FFA reveal ‘XI Principles’ for the future of Australian football


Football Federation Australia have released a discussion paper featuring 11 proposed principles they hope will underpin the future development and growth of football in Australia.

A clear identity, a domestic transfer system, a world-class environment for youth development and making football more accessible are just some of the proposals that FFA have put on the table. 

After years of contentious debate about the direction Australian football was heading, FFA have published "a ‘living document’ which will continue to be shaped by FFA as it uses it as a basis for engagement and consultation with the Australian football community," the organization said in a release.

The release comes after FFA received substantial feedback about the state of the game in what has been a tumultuous six months for newly appointed CEO James Johnson. 

“Throughout the course of 2020 FFA has received extensive feedback in relation to areas of possible transformation from stakeholders, partners and participants across the Australian football ecosystem,” Johnson said. 

“Based on this feedback, FFA has developed the eleven principles outlined in the document, supported by a range of proposed measures that could be introduced in pursuit of these principles. 

“The eleven principles cover a wide cross-section of the Australian game and seeks to address some of the major challenges it faces today – from the development of Australia’s football identity, to the optimisation of competition structures, the establishment of world class youth development pathways, and the ongoing positioning of Australia’s national teams – especially the Matildas and Socceroos – as the unifying symbols of the sport."

More to come...

The XI Principles: 

  1. Build a consistent and strong identity for Australian football which inspires all Australians.
  2. Develop a new narrative for football which signifies a fresh start for the game in Australia, successfully ties together all new initiatives and distinguishes it from other sporting codes in the country.
  3. Establish an integrated and thriving football ecosystem driven by a modern domestic transfer system.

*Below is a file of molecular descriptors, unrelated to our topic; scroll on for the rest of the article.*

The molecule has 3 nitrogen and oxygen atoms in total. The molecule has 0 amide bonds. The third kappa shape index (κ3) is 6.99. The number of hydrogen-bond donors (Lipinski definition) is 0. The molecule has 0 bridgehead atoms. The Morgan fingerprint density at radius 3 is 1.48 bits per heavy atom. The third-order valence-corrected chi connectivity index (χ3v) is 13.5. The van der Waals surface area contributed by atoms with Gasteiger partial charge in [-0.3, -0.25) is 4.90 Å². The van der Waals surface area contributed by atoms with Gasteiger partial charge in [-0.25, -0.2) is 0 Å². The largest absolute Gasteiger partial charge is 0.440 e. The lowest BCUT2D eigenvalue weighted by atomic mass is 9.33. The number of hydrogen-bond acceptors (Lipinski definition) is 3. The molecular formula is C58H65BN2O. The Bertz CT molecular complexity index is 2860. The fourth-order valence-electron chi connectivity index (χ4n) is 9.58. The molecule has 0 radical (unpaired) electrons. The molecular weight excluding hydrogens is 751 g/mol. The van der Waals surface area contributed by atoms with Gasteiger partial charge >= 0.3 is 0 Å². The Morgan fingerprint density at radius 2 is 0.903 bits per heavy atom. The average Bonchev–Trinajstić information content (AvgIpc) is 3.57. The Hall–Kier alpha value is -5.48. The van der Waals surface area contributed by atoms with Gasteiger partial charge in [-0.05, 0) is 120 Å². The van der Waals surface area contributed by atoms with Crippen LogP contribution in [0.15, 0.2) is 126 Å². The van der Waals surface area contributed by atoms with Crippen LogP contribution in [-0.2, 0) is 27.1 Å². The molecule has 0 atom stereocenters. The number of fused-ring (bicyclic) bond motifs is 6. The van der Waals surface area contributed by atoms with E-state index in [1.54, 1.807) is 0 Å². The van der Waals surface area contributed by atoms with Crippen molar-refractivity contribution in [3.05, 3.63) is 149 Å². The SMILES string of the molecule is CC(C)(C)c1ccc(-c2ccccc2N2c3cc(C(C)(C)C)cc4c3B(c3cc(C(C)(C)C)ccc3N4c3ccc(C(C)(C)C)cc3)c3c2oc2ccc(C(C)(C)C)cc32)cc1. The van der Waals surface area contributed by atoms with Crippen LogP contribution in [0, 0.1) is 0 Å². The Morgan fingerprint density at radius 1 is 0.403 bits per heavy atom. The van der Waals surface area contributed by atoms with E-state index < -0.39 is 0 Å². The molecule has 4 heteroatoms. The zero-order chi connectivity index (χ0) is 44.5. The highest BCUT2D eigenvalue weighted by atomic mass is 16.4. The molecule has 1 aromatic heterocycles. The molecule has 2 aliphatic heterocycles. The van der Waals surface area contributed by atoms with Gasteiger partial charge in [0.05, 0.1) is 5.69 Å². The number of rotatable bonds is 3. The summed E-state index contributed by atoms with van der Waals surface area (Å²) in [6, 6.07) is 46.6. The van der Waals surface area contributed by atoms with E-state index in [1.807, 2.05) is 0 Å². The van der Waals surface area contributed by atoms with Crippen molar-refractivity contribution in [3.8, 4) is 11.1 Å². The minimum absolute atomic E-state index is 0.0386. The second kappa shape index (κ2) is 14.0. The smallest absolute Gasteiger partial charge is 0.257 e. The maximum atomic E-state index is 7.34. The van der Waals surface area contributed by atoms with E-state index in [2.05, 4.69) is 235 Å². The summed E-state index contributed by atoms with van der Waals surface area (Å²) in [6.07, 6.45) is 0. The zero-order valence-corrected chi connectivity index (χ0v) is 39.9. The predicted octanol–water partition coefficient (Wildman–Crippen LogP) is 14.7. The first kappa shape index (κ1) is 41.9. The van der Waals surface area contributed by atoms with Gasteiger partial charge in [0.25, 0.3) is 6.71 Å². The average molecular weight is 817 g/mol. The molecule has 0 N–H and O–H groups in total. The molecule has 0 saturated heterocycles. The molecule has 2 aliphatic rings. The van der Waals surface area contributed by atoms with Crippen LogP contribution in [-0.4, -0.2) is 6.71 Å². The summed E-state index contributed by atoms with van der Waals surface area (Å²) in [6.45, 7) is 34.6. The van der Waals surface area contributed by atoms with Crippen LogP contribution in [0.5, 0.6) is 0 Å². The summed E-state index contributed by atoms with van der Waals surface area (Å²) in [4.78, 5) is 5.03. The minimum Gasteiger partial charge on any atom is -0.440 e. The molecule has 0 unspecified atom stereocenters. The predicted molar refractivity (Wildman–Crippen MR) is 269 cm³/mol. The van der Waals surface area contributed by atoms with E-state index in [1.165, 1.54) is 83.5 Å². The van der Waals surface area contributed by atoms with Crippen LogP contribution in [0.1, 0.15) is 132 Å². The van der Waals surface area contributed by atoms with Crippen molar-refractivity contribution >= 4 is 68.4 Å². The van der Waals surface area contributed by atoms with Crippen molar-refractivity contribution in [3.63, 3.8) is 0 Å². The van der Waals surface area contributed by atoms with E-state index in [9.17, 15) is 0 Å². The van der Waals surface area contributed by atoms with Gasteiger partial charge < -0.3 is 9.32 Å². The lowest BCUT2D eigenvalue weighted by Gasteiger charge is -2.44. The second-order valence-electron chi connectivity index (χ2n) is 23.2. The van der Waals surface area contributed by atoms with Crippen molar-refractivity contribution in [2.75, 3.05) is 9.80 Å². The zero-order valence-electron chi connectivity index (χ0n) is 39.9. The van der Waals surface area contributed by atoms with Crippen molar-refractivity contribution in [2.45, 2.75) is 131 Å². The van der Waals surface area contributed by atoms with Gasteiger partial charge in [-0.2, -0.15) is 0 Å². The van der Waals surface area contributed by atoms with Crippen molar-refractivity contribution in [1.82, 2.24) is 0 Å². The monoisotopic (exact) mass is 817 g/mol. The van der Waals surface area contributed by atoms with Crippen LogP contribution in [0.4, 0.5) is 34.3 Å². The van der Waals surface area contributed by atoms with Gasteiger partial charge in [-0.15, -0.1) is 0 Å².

4. Create a dynamic and engaging football product by optimising competition structures to connect Australian football; promote competitive balance and tension; promote uncertainty of outcome; incentivise sporting achievement; and prioritise the fan experience. 
  5. Create a world class environment for youth development/production by increasing match minutes for youth players and streamlining the player pathway. 
  6. Create a strong culture around coach development by emphasising the importance of the role as a skilled position and a vital link in player development.  
  7. Transition towards a modern, fit-for-purpose governance framework for football in Australia in line with global standards and best-practice sports governance in Australia.
  8. Create an operating and governance model for the A-League, W-League and Y-League which is fit for the current circumstances.  
  9. Ensure that football becomes more open and accessible to the Australian community and that cost does not remain a barrier to participation. 
  10. Continue the growth of the game by driving participation of women and girls and enhancing existing competition structures to promote player development. 
  11. Position the Westfield Matildas and the Socceroos as the unifying symbols of the game and heroes who epitomise the Australian football identity to inspire every young Australian regardless of their ability or background